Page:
Take the 2-minute tour ×
Information Security Stack Exchange is a question and answer site for Information security professionals. It's 100% free, no registration required.

We are seeing unusual amounts of traffic heading upstream on our WAN connection, during the day our system can exceed (or attempt to exceed) the 1Mbps limit imposed on the connection.

I have PRTG netmon which gives the figures but cannot identify where is going from/to (or the actual protocol which is 'other').

How can I identify this traffic? Where should my port sniffer be connected?

VM/Windows based network → Sonicwall TZ170 firewall → Speedtouch DSL modem → Demon Internet

share|improve this question
1  
This sounds like a better question for ServerFault, as it is primarily about network administration and management (the security content is... thin). –  D.W. Sep 15 '12 at 23:28
    
D.W; The quite large amounts of unexplained upstream traffic is eating our bandwidth, affecting downloads for the whole network. As long as it remains unidentified I have to remain suspicious as to it's origin. in the past hour I saw a 15min upstream of 460kbit/s which is almost 50% of the available bandwidth being used with no one on the system (barring myself). I am concerned this actually may be security problem. –  Bill Sep 16 '12 at 11:02
add comment

2 Answers

In order to trace back the source you first need to figure out which device is generating the traffic. The best, in my opinion, would be to set up a flow collector of some sort. There are generally two ways to do this,

  • Exporting flows from the device
  • Software analysis to generate flows

Most high end network gear will generate some kind of flow record, such as sFlow, jFlow, or NetFlow. These are produced directly by the router and sent to a collector. You'll then use some kind of analysis tool like flow-tools or nfsen/nfdump to process the records.

Using other devices will involve getting a copy of all the traffic somehow, typically using a tap or setting up a mirror/span/monitor port on you border device. A tap is a physical device that you place inline with a connection and it will electrically duplicate the signals. The mirror port is configured on the network device itself and will send a copy of all packets from one switch port to another. Most "enterprise grade" devices support this, but for lower grade equipment a tap may be required.

Once you have a copy of the data you'll need something that will take the traffic stream and turn it into flow records. There are a number of commercial products, but I am most familiar with the open source product Argus, produced by Qosient. It will process the packets on an interface, much like tcpdump, and produce data files that consist of flow records.

Whether you go with exporting flows, commercial products, or Argus you now have everything you'll need for your analysis. Any of those collection tools will contain all the necessary tools to produce bandwidth reports like you want. Or just about any kind of report you want, really.

I'm sure this sounds like a massive overkill, but the results are fantastic. These types of records are invaluable for network troubleshooting, incident response, forensics, billing, etc.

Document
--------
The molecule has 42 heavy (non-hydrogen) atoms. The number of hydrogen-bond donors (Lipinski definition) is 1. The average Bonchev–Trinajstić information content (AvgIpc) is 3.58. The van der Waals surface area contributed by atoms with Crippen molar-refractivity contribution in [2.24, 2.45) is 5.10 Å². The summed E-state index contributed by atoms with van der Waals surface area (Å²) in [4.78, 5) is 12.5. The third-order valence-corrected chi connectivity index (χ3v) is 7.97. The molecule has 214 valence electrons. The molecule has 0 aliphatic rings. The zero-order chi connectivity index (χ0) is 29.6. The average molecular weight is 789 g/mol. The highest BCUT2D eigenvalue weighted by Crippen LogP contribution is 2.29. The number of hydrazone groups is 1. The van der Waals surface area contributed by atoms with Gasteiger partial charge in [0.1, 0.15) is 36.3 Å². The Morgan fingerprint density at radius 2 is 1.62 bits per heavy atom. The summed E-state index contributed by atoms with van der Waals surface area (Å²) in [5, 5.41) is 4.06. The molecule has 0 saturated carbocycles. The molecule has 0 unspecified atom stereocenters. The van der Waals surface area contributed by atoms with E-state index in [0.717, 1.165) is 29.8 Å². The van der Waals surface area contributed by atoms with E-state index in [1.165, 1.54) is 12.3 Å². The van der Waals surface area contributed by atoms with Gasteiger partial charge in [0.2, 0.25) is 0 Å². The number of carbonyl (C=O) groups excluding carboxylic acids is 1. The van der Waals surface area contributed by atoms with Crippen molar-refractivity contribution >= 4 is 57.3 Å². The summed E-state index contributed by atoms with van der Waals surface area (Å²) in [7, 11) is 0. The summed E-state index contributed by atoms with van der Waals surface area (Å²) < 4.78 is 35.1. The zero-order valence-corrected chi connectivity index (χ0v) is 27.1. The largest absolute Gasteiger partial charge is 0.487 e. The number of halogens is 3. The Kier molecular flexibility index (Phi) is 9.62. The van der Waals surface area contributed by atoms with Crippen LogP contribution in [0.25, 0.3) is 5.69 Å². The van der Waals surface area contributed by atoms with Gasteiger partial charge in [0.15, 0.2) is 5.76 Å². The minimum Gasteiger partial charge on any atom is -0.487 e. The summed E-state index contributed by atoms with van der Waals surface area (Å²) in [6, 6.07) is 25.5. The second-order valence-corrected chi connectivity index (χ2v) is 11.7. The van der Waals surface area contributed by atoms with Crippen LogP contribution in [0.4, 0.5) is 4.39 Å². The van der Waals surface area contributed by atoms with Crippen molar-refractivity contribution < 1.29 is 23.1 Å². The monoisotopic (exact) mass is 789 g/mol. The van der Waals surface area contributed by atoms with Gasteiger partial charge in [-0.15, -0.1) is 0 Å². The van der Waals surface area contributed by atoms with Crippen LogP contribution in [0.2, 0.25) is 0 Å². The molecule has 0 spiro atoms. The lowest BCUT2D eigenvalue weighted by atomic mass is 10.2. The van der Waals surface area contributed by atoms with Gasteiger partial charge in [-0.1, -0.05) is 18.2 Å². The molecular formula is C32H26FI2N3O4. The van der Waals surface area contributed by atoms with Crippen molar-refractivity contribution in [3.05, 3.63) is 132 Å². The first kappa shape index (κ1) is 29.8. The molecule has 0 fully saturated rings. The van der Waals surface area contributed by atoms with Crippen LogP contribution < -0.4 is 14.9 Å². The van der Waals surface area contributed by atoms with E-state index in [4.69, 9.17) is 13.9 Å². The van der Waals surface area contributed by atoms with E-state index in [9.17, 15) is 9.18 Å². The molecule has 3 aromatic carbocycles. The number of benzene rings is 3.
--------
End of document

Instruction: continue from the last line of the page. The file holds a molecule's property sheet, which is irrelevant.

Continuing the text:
share|improve this answer
    
Thanks for yor input Scott, unfortunately the only devices with 'flow' are in the VM core (iSCSI/SAN). Can I make a 'tap' by simply introducing a hub (or does it need to be a switch?) between firewall/DSL modem and using Wireshark at this point? –  Bill Sep 16 '12 at 9:54
    
@Bill: Yes, you can use a hub, although keep in mind that it will reduce your throughput to that of the hub. There are some 100Mbps hubs out there, but they're fairly rare so you're much more likely to have 10Mbps. I know quite a few people who carry hubs in their jump bags for use as impromptu taps. In all normal situations you CANNOT use a switch to do this. –  Scott Pack Sep 16 '12 at 12:49
    
Hi Guys, I had to get a 'hub' of fleabay, duly installed between Firewall & DSL Modem. Oh Dear..... At 3am this morning I was monitoring the excessive upstream traffic with Wireshark and found what I suspect is an authenticated RDP connection (from a Ukranian IP!) to one of the internal file servers -Gulp! Off to find a security consultant now........in London....Bill. –  Bill Sep 20 '12 at 12:29
    
@bill if you're looking for some pointers on the london consultant some one's you could look at (not used their Incident response services but I know they've got some good guys working there) portcullis-security.com/pages/forensic-services/… or contextis.com/our-services –  Rоry McCune Sep 20 '12 at 14:09
add comment

In terms of tracking this down I'd be inclined to start by looking at volume of traffic and then narrowing down the to/from addresses.

Probably the best place to start this will be on the Firewall device. There's likely to be some level of monitoring available on it to show which ports are generating what volume of traffic. From that you should be able to get an idea of which port would be best to sniff traffic on (e.g. By starting with the port generating the most upstream traffic)

Depending on your network layout this might lead you to a specific system or set of systems, but you should be able to attach a port sniffer to the identified firewall port with wireshark or similar to that port once you've identified it, which should give you information on source/destination IP addresses and the protocols in-use...

share|improve this answer
    
Thanks Rory, I have Wireshark on the network but cannot really identify any external traffic. I have Wireshark running on the DSL modem but only get ARP/Broadcast stuff. See my reply to Scott about the 'tap'. –  Bill Sep 16 '12 at 9:51
add comment

Your Answer

 
discard

By posting your answer, you agree to the privacy policy and terms of service.

Not the answer you're looking for? Browse other questions tagged or ask your own question.